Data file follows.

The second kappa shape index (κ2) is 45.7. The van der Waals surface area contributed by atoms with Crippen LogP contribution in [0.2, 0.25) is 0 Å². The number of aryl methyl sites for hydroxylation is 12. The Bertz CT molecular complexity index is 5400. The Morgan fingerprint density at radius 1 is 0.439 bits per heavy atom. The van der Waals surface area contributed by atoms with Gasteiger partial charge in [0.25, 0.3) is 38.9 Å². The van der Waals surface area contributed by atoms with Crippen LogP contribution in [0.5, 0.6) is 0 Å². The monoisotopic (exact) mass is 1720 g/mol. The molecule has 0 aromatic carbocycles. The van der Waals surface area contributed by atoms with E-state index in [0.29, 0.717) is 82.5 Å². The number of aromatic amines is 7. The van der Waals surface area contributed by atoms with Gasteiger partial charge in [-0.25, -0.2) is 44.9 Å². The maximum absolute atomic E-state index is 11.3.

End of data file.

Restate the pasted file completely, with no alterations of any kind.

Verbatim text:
The second kappa shape index (κ2) is 45.7. The van der Waals surface area contributed by atoms with Crippen LogP contribution in [0.2, 0.25) is 0 Å². The number of aryl methyl sites for hydroxylation is 12. The Bertz CT molecular complexity index is 5400. The Morgan fingerprint density at radius 1 is 0.439 bits per heavy atom. The van der Waals surface area contributed by atoms with Gasteiger partial charge in [0.25, 0.3) is 38.9 Å². The van der Waals surface area contributed by atoms with Crippen LogP contribution in [0.5, 0.6) is 0 Å². The monoisotopic (exact) mass is 1720 g/mol. The molecule has 0 aromatic carbocycles. The van der Waals surface area contributed by atoms with E-state index in [0.29, 0.717) is 82.5 Å². The number of aromatic amines is 7. The van der Waals surface area contributed by atoms with Gasteiger partial charge in [-0.25, -0.2) is 44.9 Å². The maximum absolute atomic E-state index is 11.3.